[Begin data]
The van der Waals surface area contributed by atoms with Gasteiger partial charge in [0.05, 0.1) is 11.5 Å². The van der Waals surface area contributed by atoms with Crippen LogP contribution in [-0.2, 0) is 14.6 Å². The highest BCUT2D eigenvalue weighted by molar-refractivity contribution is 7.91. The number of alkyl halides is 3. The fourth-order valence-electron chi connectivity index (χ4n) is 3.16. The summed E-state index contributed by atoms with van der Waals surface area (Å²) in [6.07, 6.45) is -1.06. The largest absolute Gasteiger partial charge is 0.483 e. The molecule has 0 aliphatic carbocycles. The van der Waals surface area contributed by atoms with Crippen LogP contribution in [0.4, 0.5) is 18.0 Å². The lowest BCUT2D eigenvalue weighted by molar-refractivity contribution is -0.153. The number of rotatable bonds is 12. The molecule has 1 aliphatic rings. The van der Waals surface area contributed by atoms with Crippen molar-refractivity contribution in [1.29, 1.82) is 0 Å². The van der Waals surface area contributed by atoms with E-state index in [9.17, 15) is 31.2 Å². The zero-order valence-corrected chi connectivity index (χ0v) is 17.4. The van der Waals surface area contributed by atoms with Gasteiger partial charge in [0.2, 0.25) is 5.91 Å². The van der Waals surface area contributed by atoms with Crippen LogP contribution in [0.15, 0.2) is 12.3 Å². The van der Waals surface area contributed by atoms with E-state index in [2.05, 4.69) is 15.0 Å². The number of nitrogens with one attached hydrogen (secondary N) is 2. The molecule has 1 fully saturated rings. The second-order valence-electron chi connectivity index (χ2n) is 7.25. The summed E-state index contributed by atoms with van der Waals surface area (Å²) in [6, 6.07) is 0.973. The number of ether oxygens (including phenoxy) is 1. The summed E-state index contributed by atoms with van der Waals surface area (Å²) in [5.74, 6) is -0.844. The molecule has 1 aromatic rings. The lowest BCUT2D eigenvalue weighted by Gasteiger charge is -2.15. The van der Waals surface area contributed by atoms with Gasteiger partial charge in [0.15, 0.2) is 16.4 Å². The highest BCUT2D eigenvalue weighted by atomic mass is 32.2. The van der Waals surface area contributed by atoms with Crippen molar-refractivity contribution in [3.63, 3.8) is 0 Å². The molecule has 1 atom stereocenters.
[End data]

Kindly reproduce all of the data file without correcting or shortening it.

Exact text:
The van der Waals surface area contributed by atoms with Gasteiger partial charge in [0.05, 0.1) is 11.5 Å². The van der Waals surface area contributed by atoms with Crippen LogP contribution in [-0.2, 0) is 14.6 Å². The highest BCUT2D eigenvalue weighted by molar-refractivity contribution is 7.91. The number of alkyl halides is 3. The fourth-order valence-electron chi connectivity index (χ4n) is 3.16. The summed E-state index contributed by atoms with van der Waals surface area (Å²) in [6.07, 6.45) is -1.06. The largest absolute Gasteiger partial charge is 0.483 e. The molecule has 0 aliphatic carbocycles. The van der Waals surface area contributed by atoms with Crippen LogP contribution in [0.4, 0.5) is 18.0 Å². The lowest BCUT2D eigenvalue weighted by molar-refractivity contribution is -0.153. The number of rotatable bonds is 12. The molecule has 1 aliphatic rings. The van der Waals surface area contributed by atoms with Crippen molar-refractivity contribution in [1.29, 1.82) is 0 Å². The van der Waals surface area contributed by atoms with E-state index in [9.17, 15) is 31.2 Å². The zero-order valence-corrected chi connectivity index (χ0v) is 17.4. The van der Waals surface area contributed by atoms with Gasteiger partial charge in [0.2, 0.25) is 5.91 Å². The van der Waals surface area contributed by atoms with Crippen LogP contribution in [0.15, 0.2) is 12.3 Å². The van der Waals surface area contributed by atoms with E-state index in [2.05, 4.69) is 15.0 Å². The number of nitrogens with one attached hydrogen (secondary N) is 2. The molecule has 1 fully saturated rings. The second-order valence-electron chi connectivity index (χ2n) is 7.25. The summed E-state index contributed by atoms with van der Waals surface area (Å²) in [6, 6.07) is 0.973. The number of ether oxygens (including phenoxy) is 1. The summed E-state index contributed by atoms with van der Waals surface area (Å²) in [5.74, 6) is -0.844. The molecule has 1 aromatic rings. The lowest BCUT2D eigenvalue weighted by Gasteiger charge is -2.15. The van der Waals surface area contributed by atoms with Gasteiger partial charge in [0.15, 0.2) is 16.4 Å². The highest BCUT2D eigenvalue weighted by atomic mass is 32.2. The van der Waals surface area contributed by atoms with Crippen molar-refractivity contribution in [3.63, 3.8) is 0 Å². The molecule has 1 atom stereocenters.